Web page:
Eye For Film >> Movies >> The Mayor Of Casterbridge (2003) Film Review
The Mayor Of Casterbridge
Reviewed by: Angus Wolfe Murray
The combination of emotional diversity in Thomas Hardy's novel seems ingenious and without restraint. What further revelation can tear at the heartstrings? Is love forever unrequited/betrayed/laid bare? Will jealousy destroy the qualities of a good man?
Adaptations made for television have the advantage of spacial depth. A huge book, such as this, covering 25 years, is best represented by four hours of exemplary filmmaking, rather than squeezed into 90 minutes of screen time. The performances are strong and the script by Ted Whitehead boned and lean.
Michael Henchard (Ciaran Hinds), an itinerant farm worker in the West country, sells his wife Susan (Juliet Aubrey) and baby Elisabeth Jane at a county fair in a moment of drunken rage. Nineteen year later, he has become a wealthy grain merchant in the town of Casterbridge, as well as its mayor.
After the sailor (Clice Russell) who bought Susan is lost at sea, she and Elisabeth Jane (Jodhi May) come to Casterbridge to find work. Of course, the mayor hears of it and the story leaps into life.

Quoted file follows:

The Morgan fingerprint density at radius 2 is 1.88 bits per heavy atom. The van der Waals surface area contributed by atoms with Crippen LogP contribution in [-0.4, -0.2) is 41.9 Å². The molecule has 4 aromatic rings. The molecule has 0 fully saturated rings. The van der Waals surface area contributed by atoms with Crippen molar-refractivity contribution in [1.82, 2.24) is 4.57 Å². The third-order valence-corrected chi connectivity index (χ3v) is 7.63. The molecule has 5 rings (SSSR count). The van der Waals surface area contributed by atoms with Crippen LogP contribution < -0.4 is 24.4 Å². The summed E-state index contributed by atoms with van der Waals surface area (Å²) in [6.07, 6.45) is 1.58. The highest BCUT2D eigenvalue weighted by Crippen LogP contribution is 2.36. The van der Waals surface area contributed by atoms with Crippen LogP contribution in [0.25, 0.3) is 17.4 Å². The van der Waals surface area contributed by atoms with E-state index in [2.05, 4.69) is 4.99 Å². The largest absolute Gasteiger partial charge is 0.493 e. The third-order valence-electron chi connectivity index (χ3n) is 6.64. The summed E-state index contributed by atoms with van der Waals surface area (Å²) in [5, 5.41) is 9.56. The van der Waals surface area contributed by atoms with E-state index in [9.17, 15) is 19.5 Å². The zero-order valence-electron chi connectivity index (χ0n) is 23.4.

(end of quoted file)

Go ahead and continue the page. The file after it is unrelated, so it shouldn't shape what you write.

Also, very much involved is a clear-headed Border Scot, by the name of Donald Farfrae (James Purefoy), who has been persuaded to stay in the town and manage Henchard's business. Being an honourable and handsome young man, he finds himself embroiled in amorous assignations, not entirely of his making, and transactions of a financial nature that he would never have instigated alone.
Director David Thacker leads Hardy's characters through a gamut of desperate events and yet retains the audience's sympathy through the conviction and commitment of the actors, particularly May, who is outstanding.
Reconstruction of 19th century rural life is beautifully handled and, in the heady athmosphere of high class soap opera, why go to Middlemarch when you can stay in Casterbridge and suffer passion beyond endurance?Reviewed on: 21 Jan 2004